A 4 bar design piviots near the Bottom bracket, usually in line with the chain to try to compensate for pedaling induced bob. The wheel path of a 4 bar moves in a forward arch making it push into bumps not away from them. VPP designs have a swing link that allows the wheel to travel in a vertical path before it start arching toward the bike. The extra swing link also isolates the rear triangle movement from the chain and braking force. There are different designs for VPP that do stiffen under pedaling force. Giants design is not affected by braking or pedaling. Only force into the rear wheel. It does not stiffen or soften with pedaling. Some bobbing can be caused by choppy pedal strokes but that is the same with any design including specialized.

    GTLTS Joe is right when he says it is a preference. Most high end full suspension bikes are qualified. I am just giving you my two cents. My suggestion is to go out and ride both bikes. Bike shops are generally cool with test rides. Take each bike and really hammer on the pedals with bad rough strokes. Then find some washboard style bumps and do the same. You will know which one suits you. Don't listen to me or any other expert in a forum.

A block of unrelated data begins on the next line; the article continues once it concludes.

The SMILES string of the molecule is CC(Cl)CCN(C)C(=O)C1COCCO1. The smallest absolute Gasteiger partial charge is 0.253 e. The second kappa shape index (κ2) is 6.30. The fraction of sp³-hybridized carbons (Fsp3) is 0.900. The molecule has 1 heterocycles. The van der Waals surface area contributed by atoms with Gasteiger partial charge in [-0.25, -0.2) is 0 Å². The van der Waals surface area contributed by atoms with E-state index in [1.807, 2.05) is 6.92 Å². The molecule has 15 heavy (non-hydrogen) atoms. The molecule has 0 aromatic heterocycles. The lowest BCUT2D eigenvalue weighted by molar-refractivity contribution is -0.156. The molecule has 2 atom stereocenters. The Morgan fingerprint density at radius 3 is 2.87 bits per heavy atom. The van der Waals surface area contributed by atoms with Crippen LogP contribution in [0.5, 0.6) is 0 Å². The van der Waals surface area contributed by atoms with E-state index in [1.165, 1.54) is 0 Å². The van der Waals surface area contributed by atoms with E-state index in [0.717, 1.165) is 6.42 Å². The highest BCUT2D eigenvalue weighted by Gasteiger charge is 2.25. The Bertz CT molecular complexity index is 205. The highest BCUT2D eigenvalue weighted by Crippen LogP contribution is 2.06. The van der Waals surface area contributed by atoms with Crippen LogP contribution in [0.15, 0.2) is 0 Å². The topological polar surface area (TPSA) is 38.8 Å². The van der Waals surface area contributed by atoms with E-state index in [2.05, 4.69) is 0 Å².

Been workin' on bike's since I was 14. I'm 25 now and still don't know everything.

  16. #16
    There's no app for this.
    Reputation: JimC.'s Avatar
    Join Date
    Dec 2003
    Posts
    5,369

    just to clarify for you

    Quote Originally Posted by Mr Crowley
    Get a suspension design that limits bob with out an expensive shock. Trance all the way. 4 bar is dinosaur technology. A lot of companies stick with it because it is reasonably effective and doesn't require huge research dollars to produce a decent bike. Try a VPP based design. They do not REQUIRE pro pedal or an electronic damping system to be effective. They limit bob mechanically while being fully active all of the time. As soon as you use a damper to limit bob your damper limits small bump sensitivity.